Watching the Words We Use: 6 Foundational Steps to Improve Your Conversations with Your Loved Ones.

“Sticks and stones may break my bones, but words will never hurt me,” is a lie we tell ourselves and the little ones in our lives. When was the last time you thought of your word choice? Especially with those we cherish? We carefully choose our words with new clients more than with our loved ones – the ones closest to us. We can be callous that way. 

What do you mean I can be callous with the people I care about? In the comfort of our familiar surroundings and familiar people, we tend to blank out and not think about the words we use with the ones closest to us. We then add our own sinful tendencies towards selfishness that elevate our priorities. This tendency is most on display with the people we are comfortable with. Within you and me, are very active hearts and minds. When we are not loving God and others, we are usually loving ourselves and our priorities.

What does this look like for you and me? Imagine you’re on your way home from a draining workday. Nerves and frustrations have taken their toll. The result is, you are worn thin. On days like this, you long for a welcoming sanctuary that can be your home, spouse, and young children; but when you walk in the door, that evaporates and the more frequent, realistic welcoming sets in. Your spouse has had an exhausting day too, including chasing down two young toddlers. Both parents are frustrated.

Typically, this plays out with both you and your spouse not being on your “a-game” in loving each other well. Conversations become adversarial, especially with inclinations towards selfishness. We do not check our hearts and are not intentional with our words. Awareness and intentionality with our hearts and words are critical, especially here. How can this be redeemed? Can it be? Yes, on both counts!

Increasing our awareness. 

What is awareness? Aware is defined as, “having a knowledge or perception of a situation or fact.” So having awareness is, “concern about and a well-informed interest in a particular situation or development.” We need to watch our motives and our words. Proverbs 4:23 says:

“Keep your heart with all vigilance, for from it flow the springs of life.”

Being aware is key to good biblical communication skills.

That’s a lot of words!

Do you know how many words you say in a day? Not to be stereotypical, but on “average” a woman says 15,000 – 20,000 words per day while the “average” man says 7,000 – 10,000. Either way, that is a lot of words! When was the last time you thought about the words that come out of your mouth? Especially with the ones near-and-dear to us? Do we pay attention to those words that can build up or tear down? Think about that for a minute. How intentional are we with our words?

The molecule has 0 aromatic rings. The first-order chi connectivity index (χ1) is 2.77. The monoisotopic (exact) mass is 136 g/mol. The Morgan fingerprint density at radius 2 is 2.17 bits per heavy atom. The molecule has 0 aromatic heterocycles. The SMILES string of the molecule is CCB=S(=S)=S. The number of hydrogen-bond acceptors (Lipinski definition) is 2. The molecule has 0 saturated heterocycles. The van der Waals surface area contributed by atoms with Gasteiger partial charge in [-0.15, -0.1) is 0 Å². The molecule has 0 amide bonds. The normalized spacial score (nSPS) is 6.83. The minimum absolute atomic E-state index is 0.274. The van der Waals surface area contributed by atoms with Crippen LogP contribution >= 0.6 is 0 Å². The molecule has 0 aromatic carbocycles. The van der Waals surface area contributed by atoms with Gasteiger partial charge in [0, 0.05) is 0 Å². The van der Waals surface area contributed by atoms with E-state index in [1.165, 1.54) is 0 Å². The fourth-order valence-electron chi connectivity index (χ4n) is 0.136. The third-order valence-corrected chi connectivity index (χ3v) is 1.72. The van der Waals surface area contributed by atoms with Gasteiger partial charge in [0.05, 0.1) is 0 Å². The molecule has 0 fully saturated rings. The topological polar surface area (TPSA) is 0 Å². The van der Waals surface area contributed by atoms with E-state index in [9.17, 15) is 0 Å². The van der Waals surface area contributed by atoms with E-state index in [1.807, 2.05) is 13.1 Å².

Don’t forget intentionality.

Awareness is the first step, but we need something else, don’t we? We have to be intentional in how we love the people around us, especially in how we talk or use our words. Back to the scenario of arriving to a hectic home from a frustrating day at work; you arrive to a hectic household with a frustrated spouse having to deal with two busy young toddlers. Instead of a typical negative reaction – having a lack of understanding of ourselves and spouse, and the foresight in the situation, and then expressing that in unfiltered words – wouldn’t it be nice to be constructive and uplifting by bringing the 1st and 2nd Great Commandment to bear into the situation?

Being intention is an important ingredient to good christian marriage communication.

The 1st and 2nd Commandment is (Matthew 22:37-4):

“And he said to him, “You shall love the Lord your God with all your heart and with all your soul and with all your mind. This is the great and first commandment. And a second is like it: You shall love your neighbor as yourself. On these two commandments depend all the Law and the Prophets.”

What follows, will put this into practice by increasing our awareness and intentionality through our communications with others.

6 foundational steps that will improve your conversations. AIM WITH YOUR WORDS!  

  1. Stop or slow down and
  2. Look around and ask, “What is happening around me? What is the situation?”
  3. Check the inside now, by asking yourself, “What am I feeling?,” and
  4. Ask, “What am I thinking?,”
  5. Determine whom will you love? God or self? Apply the 1st and 2nd Great Commandment (Matthew 22:37-40) or will you be selfish?
  6. How can I best express #5 in words?/Under this current situation?/In this current context? The goal here is to aim with your words. 
Aiming with our words is a key biblical communication principle.

Let’s unpack this: Steps 1 – 4 will help us build awareness, while steps 5 and 6 will help us with intentionality (to help with aiming our words/speech).  

Steps 1 – 4 help with awareness.

Step 1: Stop or slow down. Often when situations get heated, they speed up, both in the situation and within ourselves – the situation around us heats up and speeds up to whirlwind speed. At the same time within us, our emotions and thoughts swirl about. We need to slow things down. 

But how can we do this? Often it is too late when we notice the conversation is in an awful state of affairs. How can I head this off? Well, I am glad you asked. There are two natural reactions that you will notice within yourself and the other person you’re speaking to. Number one: things will heat up and speedup. Or, number two: things will get cold and distant. (Teaser: there is a third reaction that is not natural, but is Spirit led, intentional and redemptive, which we will talk about in the last step, step 6.)

Slowing down is key to having good conversations especially in stressful situations.
Sometimes we simply have to…

Sometimes we simply have to….

When you notice one of these natural reactions, the key is to STOP or SLOW DOWN on the inside. Put on the preverbal breaks. This leads us to the next step.

Step 2: Look around, on the outside, what is happening? What is the situation? Ask yourself what was said? What did I say? Look and use the surrounding situational data you have. What does it tell you about the person you’re dealing with? Are they frustrated? Hangry? Tired? Wanting to talk to another adult because they were around a 3 yr old and a 5 yr old for the last 10 hours? Look around and look at the circumstances. This will tell you a lot! 

Let’s take the scenario from earlier. You arrive home; this time you have your radar up – looking around: What is the condition of your spouse? You notice your 3 yr old is crying and your 5 yr old is yelling. You are greeted with words, “Finally you’re home!” This is when slowing down and having situation awareness matters. Wars have started in similar fashions – thrusted into a tense situation, assumptions being made, and actions taken on those wrong assumptions; Gulf of Tonkin incident, aka “USS Maddox incident,” https://en.wikipedia.org/wiki/Gulf_of_Tonkin_incident.

Emotions and thoughts - we have both and understanding that is key to communications.